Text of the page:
Do cosmonauts need a pillow?
By all accounts, a good dream in space is a completely normal occurrence. After conducting scientific experiments and rigorous physical exercises, astronauts and astronauts on the International Space Station float away into their soft sleeping boxes, in which there is enough space for their placement, as well as several personal items, including a laptop attached to the wall, brightening their personal area. In order not to float through the station in zero gravity in a sleeping state, astronauts climb into a sleeping bag, tightly attached to the wall. But as it turned out, in the bedrooms of the astronauts there are no pillows. Scientists motivate this by the fact that in microgravity conditions it is not needed, because head during sleep naturally leans forward.
But just because pillows are not needed in space does not mean that astronauts should not have them. A pillow is the main attribute of comfort, relaxation and peace. After all, people bring their own pillows to the wards of hospitals for a more comfortable pastime. So why not use it in space? Future astronauts who are preparing to make long flights to Mars, according to NASA, will be in flight for at least 1000 days . They may very much want a pillow to feel comfortable and more often remember their home on Earth.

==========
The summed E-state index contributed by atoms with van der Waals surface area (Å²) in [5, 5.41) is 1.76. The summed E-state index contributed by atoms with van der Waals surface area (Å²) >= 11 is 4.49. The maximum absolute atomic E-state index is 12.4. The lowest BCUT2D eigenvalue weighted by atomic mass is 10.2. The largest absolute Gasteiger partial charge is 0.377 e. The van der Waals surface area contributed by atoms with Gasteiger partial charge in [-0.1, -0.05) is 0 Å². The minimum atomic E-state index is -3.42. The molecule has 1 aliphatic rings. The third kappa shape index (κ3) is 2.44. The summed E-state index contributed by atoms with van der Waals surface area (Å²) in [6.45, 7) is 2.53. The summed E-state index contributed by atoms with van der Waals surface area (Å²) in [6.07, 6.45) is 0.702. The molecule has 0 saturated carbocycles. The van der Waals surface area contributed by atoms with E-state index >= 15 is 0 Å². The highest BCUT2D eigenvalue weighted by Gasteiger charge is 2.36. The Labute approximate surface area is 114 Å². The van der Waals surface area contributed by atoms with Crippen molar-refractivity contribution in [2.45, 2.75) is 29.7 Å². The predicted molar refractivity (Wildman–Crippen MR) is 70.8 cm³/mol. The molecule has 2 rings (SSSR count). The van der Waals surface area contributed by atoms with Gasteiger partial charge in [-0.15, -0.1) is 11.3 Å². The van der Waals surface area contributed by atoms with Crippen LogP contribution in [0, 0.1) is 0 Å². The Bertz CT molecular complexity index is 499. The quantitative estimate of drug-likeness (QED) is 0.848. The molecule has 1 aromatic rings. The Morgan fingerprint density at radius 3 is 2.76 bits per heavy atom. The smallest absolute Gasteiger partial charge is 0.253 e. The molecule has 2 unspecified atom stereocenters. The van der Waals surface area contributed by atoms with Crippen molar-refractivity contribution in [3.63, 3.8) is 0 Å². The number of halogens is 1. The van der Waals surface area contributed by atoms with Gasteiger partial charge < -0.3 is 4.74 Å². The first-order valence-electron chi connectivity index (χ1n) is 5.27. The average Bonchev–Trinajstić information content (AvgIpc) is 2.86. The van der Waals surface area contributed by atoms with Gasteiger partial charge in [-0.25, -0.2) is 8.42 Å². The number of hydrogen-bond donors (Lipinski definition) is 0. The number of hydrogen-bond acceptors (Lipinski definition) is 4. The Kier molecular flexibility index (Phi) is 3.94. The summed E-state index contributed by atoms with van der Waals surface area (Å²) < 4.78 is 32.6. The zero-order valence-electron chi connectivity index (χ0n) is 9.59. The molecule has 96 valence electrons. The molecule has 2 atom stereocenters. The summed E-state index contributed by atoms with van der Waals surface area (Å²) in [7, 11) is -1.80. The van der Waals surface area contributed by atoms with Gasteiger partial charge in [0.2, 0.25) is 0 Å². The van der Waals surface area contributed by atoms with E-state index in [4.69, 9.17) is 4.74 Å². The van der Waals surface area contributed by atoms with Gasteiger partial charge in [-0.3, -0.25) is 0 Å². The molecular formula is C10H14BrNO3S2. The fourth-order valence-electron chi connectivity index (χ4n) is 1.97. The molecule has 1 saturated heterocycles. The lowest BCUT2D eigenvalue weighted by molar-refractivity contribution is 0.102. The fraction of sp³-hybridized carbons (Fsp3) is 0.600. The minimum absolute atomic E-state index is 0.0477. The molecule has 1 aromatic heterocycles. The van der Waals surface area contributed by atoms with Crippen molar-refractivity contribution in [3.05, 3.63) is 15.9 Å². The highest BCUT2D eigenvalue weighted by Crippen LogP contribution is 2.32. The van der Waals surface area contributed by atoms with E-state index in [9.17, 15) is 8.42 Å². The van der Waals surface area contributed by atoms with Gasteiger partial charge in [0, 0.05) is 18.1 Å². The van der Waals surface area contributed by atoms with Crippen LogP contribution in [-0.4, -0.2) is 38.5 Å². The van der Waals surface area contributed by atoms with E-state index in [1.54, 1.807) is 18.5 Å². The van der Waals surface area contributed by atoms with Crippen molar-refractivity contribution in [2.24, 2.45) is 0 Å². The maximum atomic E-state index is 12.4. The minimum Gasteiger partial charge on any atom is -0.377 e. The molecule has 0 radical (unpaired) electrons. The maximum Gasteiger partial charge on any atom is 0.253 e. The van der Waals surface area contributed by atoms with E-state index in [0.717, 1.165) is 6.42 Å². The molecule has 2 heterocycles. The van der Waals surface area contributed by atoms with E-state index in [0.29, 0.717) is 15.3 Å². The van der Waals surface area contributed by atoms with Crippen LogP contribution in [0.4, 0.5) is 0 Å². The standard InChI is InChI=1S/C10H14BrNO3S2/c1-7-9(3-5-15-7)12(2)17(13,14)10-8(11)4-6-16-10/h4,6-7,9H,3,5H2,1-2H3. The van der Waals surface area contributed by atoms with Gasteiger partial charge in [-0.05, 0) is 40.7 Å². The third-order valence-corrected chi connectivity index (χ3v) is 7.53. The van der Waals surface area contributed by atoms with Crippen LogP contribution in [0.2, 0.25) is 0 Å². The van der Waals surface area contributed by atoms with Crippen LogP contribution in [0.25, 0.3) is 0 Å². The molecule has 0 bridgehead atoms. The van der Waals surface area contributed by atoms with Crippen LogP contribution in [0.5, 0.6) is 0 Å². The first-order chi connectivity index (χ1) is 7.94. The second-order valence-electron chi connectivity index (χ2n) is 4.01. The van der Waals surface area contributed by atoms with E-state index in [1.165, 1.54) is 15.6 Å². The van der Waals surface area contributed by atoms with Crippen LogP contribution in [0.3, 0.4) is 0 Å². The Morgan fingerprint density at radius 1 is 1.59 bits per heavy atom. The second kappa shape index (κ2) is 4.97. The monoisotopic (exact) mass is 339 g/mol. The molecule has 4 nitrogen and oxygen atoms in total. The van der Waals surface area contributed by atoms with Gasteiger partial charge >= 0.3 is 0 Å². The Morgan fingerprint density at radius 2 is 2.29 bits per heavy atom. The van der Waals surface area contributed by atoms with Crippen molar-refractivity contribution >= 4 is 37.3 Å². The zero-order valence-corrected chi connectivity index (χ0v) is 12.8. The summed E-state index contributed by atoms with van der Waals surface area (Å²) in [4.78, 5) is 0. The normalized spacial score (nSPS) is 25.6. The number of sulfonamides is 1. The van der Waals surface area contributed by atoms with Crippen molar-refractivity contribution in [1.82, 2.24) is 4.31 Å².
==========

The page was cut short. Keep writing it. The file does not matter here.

It is precisely these considerations that Tibor Balint, chief designer of NASA's Jet Propulsion Laboratory, adheres to. Balint spends his time looking for ways to incorporate the principles of art and design into human space endeavors. Now that humanity is on the verge of a manned flight to Mars, Balint believes that mission architects should begin to satisfy the higher psychological needs of astronauts.
As detailed in the articleRecently published in Acta Astronautica, Balint and his colleague Chan Hee Lee, an assistant professor at the Royal College of Art, are striving to create objects that provide comfort, reduce stress and enhance the individual characteristics of astronauts on a multi-year mission to the red planet. The authors tandem eventually settled on the pillow as an ideal item. Astronauts may not physically need a pillow for sleeping in space, but Baliant believes that the process of creating a headrest will allow them to think that space travelers may need it in addition to the basics of life support.
Throughout the history of space exploration, astronauts have always been in visual contact with the Earth and in direct telecommunications with the MCC. Whether on the ISS or on the lunar surface, they could maintain constant radio communications, see their home planet.
For astronauts who completed their first mission to Mars, the situation will be noticeably different. Radio communication will go with a delay of 20 minutes for both receiving and sending messages. When astronauts look into the windows of their interplanetary spacecraft, they will see not the sunrise over the blue planet, but the blackness of deep space. They will have many downtime along the way, and time can cause a psychological blow to untrained astronauts.
“In a way, you'll be in solitary swimming for three years,” says Balint. “That's why we need to start exploring the needs of a higher level, because without them people will go crazy.”